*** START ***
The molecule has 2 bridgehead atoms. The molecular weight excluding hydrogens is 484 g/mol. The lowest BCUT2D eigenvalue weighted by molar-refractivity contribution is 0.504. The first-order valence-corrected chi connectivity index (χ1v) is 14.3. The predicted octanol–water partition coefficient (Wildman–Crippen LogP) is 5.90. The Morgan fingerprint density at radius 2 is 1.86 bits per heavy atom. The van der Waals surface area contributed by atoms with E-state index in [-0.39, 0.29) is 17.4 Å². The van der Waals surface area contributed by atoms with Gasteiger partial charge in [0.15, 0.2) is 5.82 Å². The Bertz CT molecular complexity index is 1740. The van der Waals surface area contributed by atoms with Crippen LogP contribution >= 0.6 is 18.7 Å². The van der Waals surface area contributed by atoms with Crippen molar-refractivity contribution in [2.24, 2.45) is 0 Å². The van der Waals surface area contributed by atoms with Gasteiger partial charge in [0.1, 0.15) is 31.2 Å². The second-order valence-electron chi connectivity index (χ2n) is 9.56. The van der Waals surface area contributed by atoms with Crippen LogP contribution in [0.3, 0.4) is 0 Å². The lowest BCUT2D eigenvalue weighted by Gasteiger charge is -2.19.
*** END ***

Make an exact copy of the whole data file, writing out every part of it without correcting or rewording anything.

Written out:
The molecule has 2 bridgehead atoms. The molecular weight excluding hydrogens is 484 g/mol. The lowest BCUT2D eigenvalue weighted by molar-refractivity contribution is 0.504. The first-order valence-corrected chi connectivity index (χ1v) is 14.3. The predicted octanol–water partition coefficient (Wildman–Crippen LogP) is 5.90. The Morgan fingerprint density at radius 2 is 1.86 bits per heavy atom. The van der Waals surface area contributed by atoms with E-state index in [-0.39, 0.29) is 17.4 Å². The van der Waals surface area contributed by atoms with Gasteiger partial charge in [0.15, 0.2) is 5.82 Å². The Bertz CT molecular complexity index is 1740. The van der Waals surface area contributed by atoms with Crippen LogP contribution >= 0.6 is 18.7 Å². The van der Waals surface area contributed by atoms with Crippen molar-refractivity contribution in [2.24, 2.45) is 0 Å². The van der Waals surface area contributed by atoms with Gasteiger partial charge in [0.1, 0.15) is 31.2 Å². The second-order valence-electron chi connectivity index (χ2n) is 9.56. The van der Waals surface area contributed by atoms with Crippen LogP contribution in [0.3, 0.4) is 0 Å². The lowest BCUT2D eigenvalue weighted by Gasteiger charge is -2.19.